Jim Collins, a reputable author for The Economist, writes about the Stockdale Paradox in his book “Good to Great“. He considers this paradox as part of the several important characteristics which great companies possess. The Stockdale Paradox is actually a true story and it goes like this:
During the Vietnam War, there was an officer called Jim Stockdale. He was held prisoner in a concentration camp in Hanoi. Stockdale was unfortunate to be a prisoner for more than 8 years and during this period he was tortured for more than 20 times between 1965 and 1973.
Jim Stockdale managed to survive there until the last day of the war without knowing the day he was going to be set free and without knowing whether or not he will be free someday.
While he was imprisoned, one of his purposes was to help other prisoners to last longer in the concentration camps. He developed strategies for the times the prisoners were tortured. Knowing that one cannot last forever being tortured, his strategy was that a prisoner is allowed to share certain information after a specific number of minutes of torture.
Stockdale also created an internal communication system based on knocks, each one or several knocks signifying a letter. He did this to reduce the feeling of isolation the prisoners felt while they were imprisoned. The other prisoners were so grateful to Stockdale that once, during a period of silence and confinement, they encoded a message saying that: “We love you”.
Stockdale became the first officer who received the three stars decoration from the U.S. Navy and also the Congress Medal of Honor. He also received decorations and honors like: Air Medal, Purple Heart, Legion of Merit, Prisoner of War Medal, Bronze Star, Silver Star, Distinguished Flying Cross, and others.
Jim Stockdale was asked by Jim Collins (the author of Good to Great) what was about him that he thought or did so that he would be able to survive and also why most of the rest of the prisoners did not escape?
Stockdale said that the ones who did not escape were the optimists. He argued that these optimists would always hope to get out “by Christmas” and then “by Easter“.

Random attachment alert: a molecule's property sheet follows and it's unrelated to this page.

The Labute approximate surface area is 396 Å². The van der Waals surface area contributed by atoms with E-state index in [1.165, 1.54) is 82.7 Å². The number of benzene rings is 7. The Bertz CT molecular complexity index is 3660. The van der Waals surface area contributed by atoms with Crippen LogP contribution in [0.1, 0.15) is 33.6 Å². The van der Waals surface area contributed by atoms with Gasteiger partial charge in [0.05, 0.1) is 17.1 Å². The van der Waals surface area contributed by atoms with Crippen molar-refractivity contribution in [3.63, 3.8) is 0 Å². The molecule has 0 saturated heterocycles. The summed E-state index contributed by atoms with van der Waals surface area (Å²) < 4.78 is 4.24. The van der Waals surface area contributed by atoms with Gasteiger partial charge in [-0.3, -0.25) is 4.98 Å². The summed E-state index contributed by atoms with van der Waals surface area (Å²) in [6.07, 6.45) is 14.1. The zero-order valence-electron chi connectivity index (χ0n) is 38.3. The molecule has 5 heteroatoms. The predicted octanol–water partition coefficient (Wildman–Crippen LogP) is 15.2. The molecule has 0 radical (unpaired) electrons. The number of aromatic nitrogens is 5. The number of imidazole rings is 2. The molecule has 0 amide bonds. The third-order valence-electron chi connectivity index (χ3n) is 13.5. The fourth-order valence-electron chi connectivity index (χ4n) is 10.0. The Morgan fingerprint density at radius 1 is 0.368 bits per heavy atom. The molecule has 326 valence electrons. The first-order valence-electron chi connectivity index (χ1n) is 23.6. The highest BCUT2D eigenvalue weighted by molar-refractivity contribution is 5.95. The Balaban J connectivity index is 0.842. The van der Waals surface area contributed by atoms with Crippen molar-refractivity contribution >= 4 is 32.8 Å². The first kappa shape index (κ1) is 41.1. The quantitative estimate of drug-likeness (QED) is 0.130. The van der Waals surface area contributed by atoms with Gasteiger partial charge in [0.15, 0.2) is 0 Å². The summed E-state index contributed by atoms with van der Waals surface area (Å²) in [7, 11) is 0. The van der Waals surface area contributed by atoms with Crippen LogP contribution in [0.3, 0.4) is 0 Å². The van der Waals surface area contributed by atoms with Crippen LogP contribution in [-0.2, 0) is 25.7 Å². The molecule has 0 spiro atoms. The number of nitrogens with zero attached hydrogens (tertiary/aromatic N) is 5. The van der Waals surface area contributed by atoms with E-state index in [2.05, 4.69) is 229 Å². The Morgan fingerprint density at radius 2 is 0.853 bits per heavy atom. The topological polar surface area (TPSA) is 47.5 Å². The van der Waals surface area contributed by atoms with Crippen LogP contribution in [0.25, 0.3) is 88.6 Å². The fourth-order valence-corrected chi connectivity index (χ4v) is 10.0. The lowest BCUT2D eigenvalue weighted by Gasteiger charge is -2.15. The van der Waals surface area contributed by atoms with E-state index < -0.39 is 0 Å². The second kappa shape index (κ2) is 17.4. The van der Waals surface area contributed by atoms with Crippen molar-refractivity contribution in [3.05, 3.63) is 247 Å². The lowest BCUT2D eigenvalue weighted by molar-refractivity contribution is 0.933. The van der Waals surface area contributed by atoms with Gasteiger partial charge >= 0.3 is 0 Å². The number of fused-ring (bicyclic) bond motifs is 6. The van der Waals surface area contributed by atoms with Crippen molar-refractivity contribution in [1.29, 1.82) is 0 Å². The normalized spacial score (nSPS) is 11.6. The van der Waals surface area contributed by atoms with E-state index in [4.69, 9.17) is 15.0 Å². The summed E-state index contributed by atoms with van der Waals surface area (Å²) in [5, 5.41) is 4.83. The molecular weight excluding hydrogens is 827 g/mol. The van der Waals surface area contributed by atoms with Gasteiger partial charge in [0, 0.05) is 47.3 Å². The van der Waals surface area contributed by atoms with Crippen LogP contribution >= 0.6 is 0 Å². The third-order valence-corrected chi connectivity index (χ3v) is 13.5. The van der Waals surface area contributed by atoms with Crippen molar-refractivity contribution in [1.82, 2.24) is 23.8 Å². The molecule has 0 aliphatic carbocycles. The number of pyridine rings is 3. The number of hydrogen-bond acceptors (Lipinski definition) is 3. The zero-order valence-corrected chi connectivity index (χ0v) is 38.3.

Christmas came and nothing happened. Then Easter came and nothing happened. Then, Thanksgiving came and nothing happened.
These prisoners died because of their broken hearts.
Stockdale was different because he had always hoped to survive in the end and until survival was to come, he would constantly face and fight the brutal experiences of the every day reality. This is basically the Stockdale Paradox.
I have learned that the Stockdale Paradox is a story of perseverance and confidence, which are two of the most important ingredients of success. The majority of people do not posses them because they cannot discipline themselves to strive in the face of adversity.
People usually quit after their first or second experience of failure. Success comes to those who are able to last until the end.
Oh, and how sweet is the taste of success when you know how much you have endured and you are still on your feet!
Admiral Jim Stockdale should serve as a role model to me, to you and to everyone because his brutal experiences and tortures from the Vietnam War are less likely to occur to you or to me.
Even though you may face a lot of difficulties and negative experiences in your life, know that there is always someone somewhere else who has an even worse experience than you.
Be grateful for what you have, fight for what you want and don’t stop until you get it!